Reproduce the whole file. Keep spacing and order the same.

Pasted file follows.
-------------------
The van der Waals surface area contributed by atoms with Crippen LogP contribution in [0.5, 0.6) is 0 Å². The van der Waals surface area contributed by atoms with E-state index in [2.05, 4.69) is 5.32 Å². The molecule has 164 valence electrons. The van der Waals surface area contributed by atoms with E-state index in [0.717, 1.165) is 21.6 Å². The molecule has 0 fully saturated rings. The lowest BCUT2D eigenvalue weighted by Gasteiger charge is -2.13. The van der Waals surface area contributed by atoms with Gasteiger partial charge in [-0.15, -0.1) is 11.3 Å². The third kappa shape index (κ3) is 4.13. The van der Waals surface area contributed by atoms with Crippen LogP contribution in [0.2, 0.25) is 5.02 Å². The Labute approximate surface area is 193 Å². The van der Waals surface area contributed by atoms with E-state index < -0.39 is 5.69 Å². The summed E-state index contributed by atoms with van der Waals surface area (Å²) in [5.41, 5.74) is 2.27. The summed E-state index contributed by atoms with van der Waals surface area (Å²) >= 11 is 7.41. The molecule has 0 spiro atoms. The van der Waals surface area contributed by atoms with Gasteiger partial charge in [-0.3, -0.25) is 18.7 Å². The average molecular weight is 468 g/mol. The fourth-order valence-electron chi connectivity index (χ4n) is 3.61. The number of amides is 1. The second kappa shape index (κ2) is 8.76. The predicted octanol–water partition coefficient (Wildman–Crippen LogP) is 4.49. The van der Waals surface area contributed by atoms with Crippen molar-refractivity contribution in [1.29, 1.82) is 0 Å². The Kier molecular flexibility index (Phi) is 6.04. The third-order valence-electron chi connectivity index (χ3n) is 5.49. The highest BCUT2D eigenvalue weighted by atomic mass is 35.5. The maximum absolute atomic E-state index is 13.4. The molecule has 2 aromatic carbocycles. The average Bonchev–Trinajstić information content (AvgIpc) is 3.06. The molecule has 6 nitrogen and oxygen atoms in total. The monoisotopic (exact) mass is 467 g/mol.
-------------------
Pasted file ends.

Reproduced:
The van der Waals surface area contributed by atoms with Crippen LogP contribution in [0.5, 0.6) is 0 Å². The van der Waals surface area contributed by atoms with E-state index in [2.05, 4.69) is 5.32 Å². The molecule has 164 valence electrons. The van der Waals surface area contributed by atoms with E-state index in [0.717, 1.165) is 21.6 Å². The molecule has 0 fully saturated rings. The lowest BCUT2D eigenvalue weighted by Gasteiger charge is -2.13. The van der Waals surface area contributed by atoms with Gasteiger partial charge in [-0.15, -0.1) is 11.3 Å². The third kappa shape index (κ3) is 4.13. The van der Waals surface area contributed by atoms with Crippen LogP contribution in [0.2, 0.25) is 5.02 Å². The Labute approximate surface area is 193 Å². The van der Waals surface area contributed by atoms with E-state index < -0.39 is 5.69 Å². The summed E-state index contributed by atoms with van der Waals surface area (Å²) in [5.41, 5.74) is 2.27. The summed E-state index contributed by atoms with van der Waals surface area (Å²) >= 11 is 7.41. The molecule has 0 spiro atoms. The van der Waals surface area contributed by atoms with Gasteiger partial charge in [-0.3, -0.25) is 18.7 Å². The average molecular weight is 468 g/mol. The fourth-order valence-electron chi connectivity index (χ4n) is 3.61. The number of amides is 1. The second kappa shape index (κ2) is 8.76. The predicted octanol–water partition coefficient (Wildman–Crippen LogP) is 4.49. The van der Waals surface area contributed by atoms with Crippen molar-refractivity contribution in [1.29, 1.82) is 0 Å². The Kier molecular flexibility index (Phi) is 6.04. The third-order valence-electron chi connectivity index (χ3n) is 5.49. The highest BCUT2D eigenvalue weighted by atomic mass is 35.5. The maximum absolute atomic E-state index is 13.4. The molecule has 2 aromatic carbocycles. The average Bonchev–Trinajstić information content (AvgIpc) is 3.06. The molecule has 6 nitrogen and oxygen atoms in total. The monoisotopic (exact) mass is 467 g/mol.